C. S. Forester’s Hornblower novels come with their adventurous jargon. So do the nautical narratives of the future, where Space is the treacherous ocean to sail. The terminology changes, though: EVAs, MAVs, modules, checksums. Andy Weir’s “The Martian” is a castaway tale from that near future of extraterrestrial exploration. Astronaut Mark Watney has been accidentally left behind on the Red Planet – and he miraculously proceeds to survive through sheer scientific ingenuity.
It is very tempting to reduce that plot to “Castaway” + “Gravity” = “Robinson Crusoe in Mars,” (which already exists.)
“The Martian” is hardly original, a recognizable descendant of science-infused adventures that go back to, if not Daniel Defoe, at least Jules Verne. (“From the Earth to the Moon” + “Mysterious Island” would be the more classical reduction formula.) But what has made “The Martian” popular (and more than a little over-hyped) is that, within the breeziest of narratives, it packs the hardest of SF. The intellectual pleasure here lies with Mark’s use of chemistry, physics, biology, geology and botany. Mark might protest that his stupidity leads him to the brink of death all the time, but that’s a pretty harsh standard of human intelligence: it’s safe to say that you or I would have died about 10 minutes into our Martian adventure. Andy Weir has taken his science seriously – and not science as some laboratory abstraction, but science as the trial-and-error process through which survival on the surface of Mars can go from outlandish fancy to eventual inevitability.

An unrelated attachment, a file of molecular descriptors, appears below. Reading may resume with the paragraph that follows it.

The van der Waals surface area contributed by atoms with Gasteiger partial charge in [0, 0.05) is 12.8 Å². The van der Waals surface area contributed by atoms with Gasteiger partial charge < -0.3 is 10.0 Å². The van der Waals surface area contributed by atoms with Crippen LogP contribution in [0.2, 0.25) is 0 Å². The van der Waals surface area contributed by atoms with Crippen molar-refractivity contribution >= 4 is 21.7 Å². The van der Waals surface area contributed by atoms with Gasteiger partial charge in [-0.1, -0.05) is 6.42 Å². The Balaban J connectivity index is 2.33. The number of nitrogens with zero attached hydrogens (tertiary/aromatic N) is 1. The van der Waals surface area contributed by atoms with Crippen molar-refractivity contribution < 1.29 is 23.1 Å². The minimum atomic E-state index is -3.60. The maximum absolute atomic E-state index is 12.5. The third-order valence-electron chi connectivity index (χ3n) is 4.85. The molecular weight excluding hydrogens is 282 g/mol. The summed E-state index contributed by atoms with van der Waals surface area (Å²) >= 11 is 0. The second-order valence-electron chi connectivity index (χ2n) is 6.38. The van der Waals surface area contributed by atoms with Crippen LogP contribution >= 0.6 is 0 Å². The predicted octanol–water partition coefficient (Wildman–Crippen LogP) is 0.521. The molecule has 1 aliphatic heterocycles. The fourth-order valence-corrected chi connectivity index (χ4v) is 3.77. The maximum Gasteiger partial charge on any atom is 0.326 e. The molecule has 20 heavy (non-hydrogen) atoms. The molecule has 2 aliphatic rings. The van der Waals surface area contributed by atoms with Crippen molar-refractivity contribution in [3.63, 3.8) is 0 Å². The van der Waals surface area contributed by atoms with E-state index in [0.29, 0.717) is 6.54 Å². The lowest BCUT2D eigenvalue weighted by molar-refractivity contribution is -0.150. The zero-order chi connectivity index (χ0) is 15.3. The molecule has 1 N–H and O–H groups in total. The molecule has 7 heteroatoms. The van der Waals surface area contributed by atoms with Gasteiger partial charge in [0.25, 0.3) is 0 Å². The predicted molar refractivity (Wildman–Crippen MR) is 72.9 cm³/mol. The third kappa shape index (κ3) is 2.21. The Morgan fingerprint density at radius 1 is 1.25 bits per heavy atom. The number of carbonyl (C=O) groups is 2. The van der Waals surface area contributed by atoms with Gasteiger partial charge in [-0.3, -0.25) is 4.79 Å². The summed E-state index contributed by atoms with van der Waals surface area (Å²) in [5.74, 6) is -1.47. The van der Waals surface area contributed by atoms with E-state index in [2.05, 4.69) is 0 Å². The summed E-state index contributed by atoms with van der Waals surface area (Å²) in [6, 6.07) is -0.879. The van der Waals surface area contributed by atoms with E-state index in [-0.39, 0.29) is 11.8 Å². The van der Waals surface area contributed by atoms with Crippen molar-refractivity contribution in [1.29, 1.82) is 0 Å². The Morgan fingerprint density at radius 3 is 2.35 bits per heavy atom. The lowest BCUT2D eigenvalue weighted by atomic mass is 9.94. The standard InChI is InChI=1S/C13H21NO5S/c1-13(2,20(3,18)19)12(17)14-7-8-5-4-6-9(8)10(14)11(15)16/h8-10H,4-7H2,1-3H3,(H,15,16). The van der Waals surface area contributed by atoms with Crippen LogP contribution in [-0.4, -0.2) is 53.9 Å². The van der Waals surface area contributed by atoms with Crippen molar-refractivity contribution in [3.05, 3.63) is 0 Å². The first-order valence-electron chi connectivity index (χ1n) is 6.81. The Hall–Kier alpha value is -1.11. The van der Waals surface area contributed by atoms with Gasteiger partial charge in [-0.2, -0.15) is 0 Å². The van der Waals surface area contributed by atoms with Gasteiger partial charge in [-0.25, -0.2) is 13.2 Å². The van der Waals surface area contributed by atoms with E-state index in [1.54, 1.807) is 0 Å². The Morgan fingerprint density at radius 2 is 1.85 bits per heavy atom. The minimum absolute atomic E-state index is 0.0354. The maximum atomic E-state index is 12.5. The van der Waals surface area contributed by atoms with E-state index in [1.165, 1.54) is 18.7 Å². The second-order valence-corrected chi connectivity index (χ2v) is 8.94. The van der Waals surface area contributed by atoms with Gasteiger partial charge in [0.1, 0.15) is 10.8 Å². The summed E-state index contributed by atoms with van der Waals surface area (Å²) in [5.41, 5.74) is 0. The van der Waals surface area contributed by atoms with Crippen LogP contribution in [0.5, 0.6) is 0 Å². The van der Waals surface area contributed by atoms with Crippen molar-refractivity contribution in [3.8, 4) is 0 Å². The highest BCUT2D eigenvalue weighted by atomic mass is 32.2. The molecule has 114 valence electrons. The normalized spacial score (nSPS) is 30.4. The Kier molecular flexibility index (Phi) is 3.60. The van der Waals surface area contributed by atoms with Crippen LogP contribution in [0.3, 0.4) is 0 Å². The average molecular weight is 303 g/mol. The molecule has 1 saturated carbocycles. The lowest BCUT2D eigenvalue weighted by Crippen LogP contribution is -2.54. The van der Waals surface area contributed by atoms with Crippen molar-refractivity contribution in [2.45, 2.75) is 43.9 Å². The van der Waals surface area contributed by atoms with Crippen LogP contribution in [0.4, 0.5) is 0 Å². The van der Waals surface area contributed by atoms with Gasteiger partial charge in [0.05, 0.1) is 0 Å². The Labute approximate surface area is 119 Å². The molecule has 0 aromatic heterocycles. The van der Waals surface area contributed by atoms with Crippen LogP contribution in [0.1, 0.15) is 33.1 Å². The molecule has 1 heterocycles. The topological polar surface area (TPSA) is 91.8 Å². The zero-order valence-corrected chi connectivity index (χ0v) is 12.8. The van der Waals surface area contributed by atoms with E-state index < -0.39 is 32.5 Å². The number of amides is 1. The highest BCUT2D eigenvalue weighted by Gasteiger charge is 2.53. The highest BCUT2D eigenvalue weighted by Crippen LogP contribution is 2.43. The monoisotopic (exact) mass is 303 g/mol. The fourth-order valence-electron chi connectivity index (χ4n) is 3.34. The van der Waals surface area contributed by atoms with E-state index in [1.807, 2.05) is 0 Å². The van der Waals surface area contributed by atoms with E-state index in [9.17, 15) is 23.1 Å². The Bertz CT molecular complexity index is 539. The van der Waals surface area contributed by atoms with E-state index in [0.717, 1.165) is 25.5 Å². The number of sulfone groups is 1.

Low gravity on Mars means a lot of levity, so Weir punctuates it all with jokes, written in the vernacular of irony I’ll admit to employing all the time: “Oh, yay. I’m stuck on Mars and will probably die here. That doesn’t suck ass at all!” Half the charm is in those jokes – without them, this would be Arthur C. Clarke – but they’re all more than a little obvious (“Disco sucks! What is UP with ‘Three’s Company’?”) I didn’t mind. Where ‘The Martian” drifts off is with a pack of secondary characters that seem as mechanic in their forced “diversity” as if they were automatons yanked from the “It’s a Small World” ride. At least Weir seems aware of how flat they are. Here’s how a German astronaut reacts to being offered a sausage:
“Ja, please,” Vogel responded.
“You know you’re a stereotype, right?”
“I am comfortable with that.”
Maybe a little less comfort with stereotypes would have led to better characterizations.
RATING: COOL! OUTTA SIGHT